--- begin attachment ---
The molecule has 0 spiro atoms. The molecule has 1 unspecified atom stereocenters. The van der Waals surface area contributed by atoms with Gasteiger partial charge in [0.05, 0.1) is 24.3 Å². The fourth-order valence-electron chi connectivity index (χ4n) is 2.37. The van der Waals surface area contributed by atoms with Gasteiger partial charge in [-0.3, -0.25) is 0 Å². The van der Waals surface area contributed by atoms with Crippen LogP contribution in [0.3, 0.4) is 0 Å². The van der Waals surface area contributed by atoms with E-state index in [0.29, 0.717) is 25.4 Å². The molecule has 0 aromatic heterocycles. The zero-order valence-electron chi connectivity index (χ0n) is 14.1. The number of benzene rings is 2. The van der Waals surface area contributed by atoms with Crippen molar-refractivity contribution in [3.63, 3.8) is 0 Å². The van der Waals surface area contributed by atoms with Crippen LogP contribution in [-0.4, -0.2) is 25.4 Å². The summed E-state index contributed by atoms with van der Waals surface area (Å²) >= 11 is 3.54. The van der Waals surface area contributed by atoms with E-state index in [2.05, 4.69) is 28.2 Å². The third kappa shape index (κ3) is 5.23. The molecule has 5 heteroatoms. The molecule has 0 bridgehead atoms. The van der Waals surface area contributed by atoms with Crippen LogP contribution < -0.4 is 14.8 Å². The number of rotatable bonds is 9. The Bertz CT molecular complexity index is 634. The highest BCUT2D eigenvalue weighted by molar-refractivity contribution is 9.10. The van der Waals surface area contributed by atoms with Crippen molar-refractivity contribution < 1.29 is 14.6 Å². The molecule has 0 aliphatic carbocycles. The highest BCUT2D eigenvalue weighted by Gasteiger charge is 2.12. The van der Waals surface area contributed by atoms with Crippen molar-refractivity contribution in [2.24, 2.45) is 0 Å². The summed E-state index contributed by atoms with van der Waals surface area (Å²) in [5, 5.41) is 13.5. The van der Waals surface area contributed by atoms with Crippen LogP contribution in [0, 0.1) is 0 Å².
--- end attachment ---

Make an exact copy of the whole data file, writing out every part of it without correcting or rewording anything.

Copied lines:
The molecule has 0 spiro atoms. The molecule has 1 unspecified atom stereocenters. The van der Waals surface area contributed by atoms with Gasteiger partial charge in [0.05, 0.1) is 24.3 Å². The fourth-order valence-electron chi connectivity index (χ4n) is 2.37. The van der Waals surface area contributed by atoms with Gasteiger partial charge in [-0.3, -0.25) is 0 Å². The van der Waals surface area contributed by atoms with Crippen LogP contribution in [0.3, 0.4) is 0 Å². The van der Waals surface area contributed by atoms with E-state index in [0.29, 0.717) is 25.4 Å². The molecule has 0 aromatic heterocycles. The zero-order valence-electron chi connectivity index (χ0n) is 14.1. The number of benzene rings is 2. The van der Waals surface area contributed by atoms with Crippen molar-refractivity contribution in [3.63, 3.8) is 0 Å². The van der Waals surface area contributed by atoms with Crippen LogP contribution in [-0.4, -0.2) is 25.4 Å². The summed E-state index contributed by atoms with van der Waals surface area (Å²) >= 11 is 3.54. The van der Waals surface area contributed by atoms with E-state index in [2.05, 4.69) is 28.2 Å². The third kappa shape index (κ3) is 5.23. The molecule has 5 heteroatoms. The molecule has 0 bridgehead atoms. The van der Waals surface area contributed by atoms with Crippen LogP contribution < -0.4 is 14.8 Å². The number of rotatable bonds is 9. The Bertz CT molecular complexity index is 634. The highest BCUT2D eigenvalue weighted by molar-refractivity contribution is 9.10. The van der Waals surface area contributed by atoms with Crippen molar-refractivity contribution < 1.29 is 14.6 Å². The molecule has 0 aliphatic carbocycles. The highest BCUT2D eigenvalue weighted by Gasteiger charge is 2.12. The van der Waals surface area contributed by atoms with Crippen molar-refractivity contribution in [2.24, 2.45) is 0 Å². The summed E-state index contributed by atoms with van der Waals surface area (Å²) in [5, 5.41) is 13.5. The van der Waals surface area contributed by atoms with Crippen LogP contribution in [0, 0.1) is 0 Å².